The Exonerated, which debuted off-Broadway last year, is the premiere offering from HotCity Theatre, a new troupe spawned by the recent merger of HotHouse Theatre and City Theatre. This inaugural production allows for an ideal fusion: The play contains the kind of topical material that would have attracted HotHouse and it's being staged at that company's ArtLoft home, yet it has been directed to seamless perfection by City Theatre's Ted Gregory. HotCity could not have hoped for a more auspicious kickoff.
Anyone who's ever doubted the talent pool of the St. Louis acting community should make a special point to attend the show, because -- while some roles are larger than others, and while some are more emotionally involving than others -- there is not a weak link on the stage. Steve Isom as a son found guilty of having murdered his parents, William Whitaker as a setup patsy in the murder of a party girl, Ron Himes as a prisoner who has the ear of God and can stop rain, Robert A. Mitchell as an inmate who finds a way to beat the system, Dennis Lebby as the cracker-barrel philosopher who seems to provide the evening's conscience ("This is a weird country, man") -- all five actors bring understated truth and poetic simplicity to their readings. As the aptly named Sunny, the sole female victim, Lavonne Byers wrings the text as effortlessly as she might a wet washrag. In sharing the story of a woman falsely imprisoned on Florida's death row for sixteen years (even though the real murderer confessed to the killings three years into her sentence), Byers conveys the naiveté and innocence that make a viewer's introduction to Sunny a humbling experience. The ensemble is filled out by Peter Mayer and Greg Johnston as a bevy of overbearing cops and attorneys, and by Shawn Guy-Pitts and Kim Furlow as supportive family members.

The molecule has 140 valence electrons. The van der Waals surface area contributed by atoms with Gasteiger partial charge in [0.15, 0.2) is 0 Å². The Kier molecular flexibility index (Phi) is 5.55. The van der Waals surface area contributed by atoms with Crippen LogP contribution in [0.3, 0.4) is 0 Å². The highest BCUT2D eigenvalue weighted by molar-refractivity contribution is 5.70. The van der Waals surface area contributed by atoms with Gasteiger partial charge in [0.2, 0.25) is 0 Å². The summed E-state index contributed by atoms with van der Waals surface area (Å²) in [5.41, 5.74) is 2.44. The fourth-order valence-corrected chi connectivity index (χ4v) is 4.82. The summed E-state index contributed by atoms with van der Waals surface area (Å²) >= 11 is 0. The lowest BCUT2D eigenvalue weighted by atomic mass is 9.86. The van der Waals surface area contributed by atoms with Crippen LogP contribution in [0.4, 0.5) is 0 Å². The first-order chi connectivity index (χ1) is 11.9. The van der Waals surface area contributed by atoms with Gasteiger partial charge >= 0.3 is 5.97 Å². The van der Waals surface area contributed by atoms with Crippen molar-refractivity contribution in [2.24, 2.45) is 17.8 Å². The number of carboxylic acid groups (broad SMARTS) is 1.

The purity of the Readers Theater form reminds us that drama is still first and foremost a listening experience. As production costs have skyrocketed, Readers Theater has found renewed popularity in productions as diverse as A. R. Gurney's Love Letters and Eve Ensler's Vagina Monologues. This 95-minute, intermissionless production offers a complete and satisfying evening of provocative theater. Here the spoken word is gorgeously enhanced by Nathan Ruyle's haunting sound design, while Don Guy's lighting design layers on a stately dignity that the text sometimes lacks.
Lest there be any misunderstanding, it must be underscored that The Exonerated is polemic theater. This is advocacy theater. Authors Jessica Blank and Erik Jansen want viewers to leave the ArtLoft stunned, enraged and eager to correct a broken system. (Or, if not so ambitious as that, to at least be wary about visiting Florida and Texas.) In dealing with the gross injustices of our terribly imperfect justice system, The Exonerated is not the final story, nor is it the whole story. Yet on its own adversarial terms, it tells a riveting story -- six riveting stories -- that cannot help but make a viewer pause to wonder about all the other stories that are not being told here because falsely incarcerated inmates fell prey to a system that worked, not wisely, but too well.
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